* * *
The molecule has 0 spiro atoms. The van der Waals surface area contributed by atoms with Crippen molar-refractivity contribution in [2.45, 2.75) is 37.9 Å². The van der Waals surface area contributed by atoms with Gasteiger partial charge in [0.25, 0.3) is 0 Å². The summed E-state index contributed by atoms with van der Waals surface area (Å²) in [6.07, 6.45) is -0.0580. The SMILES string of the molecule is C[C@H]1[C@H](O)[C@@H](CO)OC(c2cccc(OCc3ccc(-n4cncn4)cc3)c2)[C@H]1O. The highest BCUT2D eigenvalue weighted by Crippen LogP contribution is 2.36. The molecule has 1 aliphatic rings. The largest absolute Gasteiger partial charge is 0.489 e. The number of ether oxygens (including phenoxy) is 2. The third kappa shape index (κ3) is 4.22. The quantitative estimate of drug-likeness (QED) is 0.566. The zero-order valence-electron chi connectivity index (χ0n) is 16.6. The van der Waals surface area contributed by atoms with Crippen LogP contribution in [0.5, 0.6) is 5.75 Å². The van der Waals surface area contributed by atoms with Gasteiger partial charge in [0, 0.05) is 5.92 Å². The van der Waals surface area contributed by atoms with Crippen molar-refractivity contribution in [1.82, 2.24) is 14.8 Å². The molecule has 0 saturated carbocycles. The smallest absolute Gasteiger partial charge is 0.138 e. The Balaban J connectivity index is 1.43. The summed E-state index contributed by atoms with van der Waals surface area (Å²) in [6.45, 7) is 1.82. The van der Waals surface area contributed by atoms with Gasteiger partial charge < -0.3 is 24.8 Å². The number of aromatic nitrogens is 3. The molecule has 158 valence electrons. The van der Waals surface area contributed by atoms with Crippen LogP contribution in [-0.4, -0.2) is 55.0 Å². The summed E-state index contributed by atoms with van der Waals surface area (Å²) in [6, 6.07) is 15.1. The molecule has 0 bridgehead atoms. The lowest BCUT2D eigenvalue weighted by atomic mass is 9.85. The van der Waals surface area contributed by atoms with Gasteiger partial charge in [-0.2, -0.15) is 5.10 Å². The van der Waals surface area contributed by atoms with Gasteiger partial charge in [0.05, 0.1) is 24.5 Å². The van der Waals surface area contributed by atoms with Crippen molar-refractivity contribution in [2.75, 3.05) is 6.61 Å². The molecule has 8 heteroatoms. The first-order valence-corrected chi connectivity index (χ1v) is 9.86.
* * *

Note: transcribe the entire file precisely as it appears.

The molecule has 0 spiro atoms. The van der Waals surface area contributed by atoms with Crippen molar-refractivity contribution in [2.45, 2.75) is 37.9 Å². The van der Waals surface area contributed by atoms with Gasteiger partial charge in [0.25, 0.3) is 0 Å². The summed E-state index contributed by atoms with van der Waals surface area (Å²) in [6.07, 6.45) is -0.0580. The SMILES string of the molecule is C[C@H]1[C@H](O)[C@@H](CO)OC(c2cccc(OCc3ccc(-n4cncn4)cc3)c2)[C@H]1O. The highest BCUT2D eigenvalue weighted by Crippen LogP contribution is 2.36. The molecule has 1 aliphatic rings. The largest absolute Gasteiger partial charge is 0.489 e. The number of ether oxygens (including phenoxy) is 2. The third kappa shape index (κ3) is 4.22. The quantitative estimate of drug-likeness (QED) is 0.566. The zero-order valence-electron chi connectivity index (χ0n) is 16.6. The van der Waals surface area contributed by atoms with Crippen LogP contribution in [0.5, 0.6) is 5.75 Å². The van der Waals surface area contributed by atoms with Gasteiger partial charge in [0, 0.05) is 5.92 Å². The van der Waals surface area contributed by atoms with Crippen molar-refractivity contribution in [1.82, 2.24) is 14.8 Å². The molecule has 0 saturated carbocycles. The smallest absolute Gasteiger partial charge is 0.138 e. The Balaban J connectivity index is 1.43. The summed E-state index contributed by atoms with van der Waals surface area (Å²) in [6.45, 7) is 1.82. The van der Waals surface area contributed by atoms with Gasteiger partial charge < -0.3 is 24.8 Å². The number of aromatic nitrogens is 3. The molecule has 158 valence electrons. The van der Waals surface area contributed by atoms with Crippen LogP contribution in [-0.4, -0.2) is 55.0 Å². The summed E-state index contributed by atoms with van der Waals surface area (Å²) in [6, 6.07) is 15.1. The molecule has 0 bridgehead atoms. The lowest BCUT2D eigenvalue weighted by atomic mass is 9.85. The van der Waals surface area contributed by atoms with Gasteiger partial charge in [-0.2, -0.15) is 5.10 Å². The van der Waals surface area contributed by atoms with Gasteiger partial charge in [0.05, 0.1) is 24.5 Å². The van der Waals surface area contributed by atoms with Crippen molar-refractivity contribution in [2.75, 3.05) is 6.61 Å². The molecule has 8 heteroatoms. The first-order valence-corrected chi connectivity index (χ1v) is 9.86.